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How the Fiji UN climate summit affects forests

Kate Dooley was in Bonn, tracking the developments in the UN climate summit. She has written this overview of the talks from a forests perspective for Fern. 

COP23 - the 23rd United Nations climate summit - was for the first time ever presided over by a small island nation – Fiji. Due to complexities of hosting in Fiji, it took place in Bonn, Germany from November 6-17, 2017, just as news was released that global carbon dioxide emissions have risen 2 per cent in 2017

The main outcome was the ‘Fiji Momentum for Implementation’, containing the on-going Paris Agreement work programme; the “Talanoa Dialogue” developed by the Fijian presidency; and a hard-fought decision on scaling up pre-2020 action.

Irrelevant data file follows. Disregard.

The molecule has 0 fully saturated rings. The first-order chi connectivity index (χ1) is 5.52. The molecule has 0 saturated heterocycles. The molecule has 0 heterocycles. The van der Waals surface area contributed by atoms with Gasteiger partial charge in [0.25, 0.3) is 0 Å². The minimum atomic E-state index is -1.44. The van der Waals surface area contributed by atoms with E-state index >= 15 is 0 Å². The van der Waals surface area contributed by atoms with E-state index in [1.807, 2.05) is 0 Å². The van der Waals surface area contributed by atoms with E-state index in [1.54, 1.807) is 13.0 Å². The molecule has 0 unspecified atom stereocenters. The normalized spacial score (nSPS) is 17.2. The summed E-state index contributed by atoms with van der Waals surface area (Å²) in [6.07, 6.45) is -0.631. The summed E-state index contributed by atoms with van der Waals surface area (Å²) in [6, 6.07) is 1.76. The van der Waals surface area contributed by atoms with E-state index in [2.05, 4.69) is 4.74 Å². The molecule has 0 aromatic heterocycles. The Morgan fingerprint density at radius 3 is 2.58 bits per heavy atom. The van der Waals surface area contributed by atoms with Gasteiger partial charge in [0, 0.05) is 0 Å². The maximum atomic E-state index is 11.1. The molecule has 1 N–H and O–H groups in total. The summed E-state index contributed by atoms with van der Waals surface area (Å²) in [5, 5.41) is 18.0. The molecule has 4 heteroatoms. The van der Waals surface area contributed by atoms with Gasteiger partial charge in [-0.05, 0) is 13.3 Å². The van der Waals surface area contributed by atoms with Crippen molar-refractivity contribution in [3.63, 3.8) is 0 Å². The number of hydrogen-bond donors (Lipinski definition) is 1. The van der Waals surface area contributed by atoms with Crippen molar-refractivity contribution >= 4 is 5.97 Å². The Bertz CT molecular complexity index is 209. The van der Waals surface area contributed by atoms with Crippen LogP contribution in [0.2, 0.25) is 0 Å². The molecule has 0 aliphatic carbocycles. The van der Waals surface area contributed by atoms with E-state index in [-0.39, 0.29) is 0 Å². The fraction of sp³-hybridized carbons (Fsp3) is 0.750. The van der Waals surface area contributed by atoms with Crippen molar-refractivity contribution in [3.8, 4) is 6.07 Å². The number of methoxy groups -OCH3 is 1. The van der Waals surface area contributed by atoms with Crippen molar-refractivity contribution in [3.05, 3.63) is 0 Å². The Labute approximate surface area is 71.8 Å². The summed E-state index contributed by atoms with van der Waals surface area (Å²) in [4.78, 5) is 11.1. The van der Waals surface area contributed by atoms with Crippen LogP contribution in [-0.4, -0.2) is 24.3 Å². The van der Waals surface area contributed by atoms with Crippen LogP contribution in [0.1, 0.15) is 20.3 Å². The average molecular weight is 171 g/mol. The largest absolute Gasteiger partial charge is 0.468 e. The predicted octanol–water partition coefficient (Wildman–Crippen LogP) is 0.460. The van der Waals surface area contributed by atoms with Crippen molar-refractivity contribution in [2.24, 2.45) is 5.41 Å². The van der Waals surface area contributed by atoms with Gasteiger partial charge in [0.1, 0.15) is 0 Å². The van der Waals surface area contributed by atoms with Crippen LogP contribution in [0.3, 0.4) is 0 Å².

Despite the positive steps on indigenous peoples’ rights and agriculture, talks continue at a slow pace and emissions keep on rising. With only one year remaining until the ‘Paris rulebook’ must be finalised at COP24 in December 2018, there is an urgent need for progress on guidelines for transparent accounting of emissions from forest harvest and bioenergy use, as well as progress in increased pre-2020 action.   

 

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